Looking for skills to help you expand your business? To many successful advisors, the most important business skill is not project management or multitasking, but empathy.
Empathy, defined by entrepreneur Joey Pomerenke as “the feeling that you understand and share another person’s experiences and emotions; and the ability to share someone else’s feelings,” isn’t always the first thing people think about when they consider business skills. But it is increasingly making it to the top of the lists of “soft skills” that managers and leaders need.
“Empathy should be embedded into the entire organization,” writes Belinda Parmar in the Harvard Business Review. “There is nothing soft about it. It is a hard skill that should be required from the board-room to the shop floor.”
For Akio Morita of Sony and Steve Jobs, developing empathy and observing how customers use products and services, and listening to them talk about the products and services they need, helps make developing product ideas easier. “Both Akio Morita and Steve Jobs were famous for never commissioning market research,” writes James Allworth in Harvard Business Review, who calls empathy the most important thing he learned at Harvard Business School. “Instead, they’d just walk around the world watching what people did. They’d put themselves in the shoes of their customers.”
Companies that don’t look at things from the perspective of their customers and competitors risk being disrupted right out of their industries, like Netflix did to Blockbuster, warns Allworth.
In fact, Harvard Business School professor Clayton Christensen, famous for his work on innovation and disruption, says it’s important to figure out the “job” that people are “hiring” a product to do—and that job may be very different from the product’s function. “FedEx, for example, fulfills the job of getting a package from here to there as fast as possible,” writes Carmen Nobel in the Harvard Business School blog Working Knowledge. “Disney does the job of providing warm, safe, fantasy vacations for families. OnStar provides peace of mind.”
However, for many advisors, understanding how their clients think and having empathy are not common practices. Perhaps this is a core reason why more than 70% of widows switch advisors once their husbands have passed away. Dan Richards concurs in his article on the future of women advisors that while the traditional results-driven approach to client communication is important, moving forward in a drastically different business world, “listening, empathizing and developing deep bonds will be pivotal not only in attracting and retaining clients but also in getting clients to stick to their plans.”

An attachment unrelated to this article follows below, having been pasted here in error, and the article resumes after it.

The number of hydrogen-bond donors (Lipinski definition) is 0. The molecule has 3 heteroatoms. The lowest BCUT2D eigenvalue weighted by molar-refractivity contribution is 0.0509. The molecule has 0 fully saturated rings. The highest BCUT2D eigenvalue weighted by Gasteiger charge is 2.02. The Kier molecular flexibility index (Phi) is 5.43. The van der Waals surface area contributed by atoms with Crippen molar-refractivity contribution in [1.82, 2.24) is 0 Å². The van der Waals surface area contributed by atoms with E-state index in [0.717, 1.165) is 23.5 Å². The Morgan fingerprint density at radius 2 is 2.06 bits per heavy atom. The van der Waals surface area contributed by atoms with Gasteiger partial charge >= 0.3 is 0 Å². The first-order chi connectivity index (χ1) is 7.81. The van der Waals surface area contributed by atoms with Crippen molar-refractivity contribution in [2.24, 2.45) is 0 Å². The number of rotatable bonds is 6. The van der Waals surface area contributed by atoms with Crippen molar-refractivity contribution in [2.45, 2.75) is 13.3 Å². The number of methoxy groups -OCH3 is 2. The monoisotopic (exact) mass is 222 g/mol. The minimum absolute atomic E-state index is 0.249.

Inside the company, empathy helps with management and collaboration by helping to understand the other person’s perspective. Putting yourself in someone else’s shoes can make it easier to find a compromise between two points of view. Similarly, thinking about how other people might like to be treated at work can make them more productive.
“Many businesses use punishment and negative consequences so employees behave in a particular way,” Pomerenke writes. “Showing appreciation through benefits, coaching and development, incentives and genuine rewards sends the message that the business simply cares about the people connected to it.”
So how do you develop empathy, or increase the amount you already have? Here’s some suggestions from Martinuzzi’s book, The Leader as a Mensch: Become the Kind of Person Others Want to Follow:
- Listen to people—not just their words but also their facial expressions and body language—without interrupting. And while you’re listening, pay attention—don’t use your phone or look at your watch.
- Talk to people—ask them about their interests, pay attention to what they’re doing and praise them for what they’re doing well, and encourage them to speak up with their own ideas.
In addition to the above, it’s also been found that people who participate in role-playing games are more empathic. So it might be good to encourage a company game night!
You might say, well, that’s fine for small companies that can afford to do all that handholding, but I work for a big organization and we don’t have time for all that touchy-feely stuff. But that’s not true, writes Parmar, who has researched which companies are the most and least empathic. “There is absolutely no evidence that being big automatically makes you un-empathic,” she writes. “Empathy is most definitely not a problem of scale, but more an indication of management priorities.”
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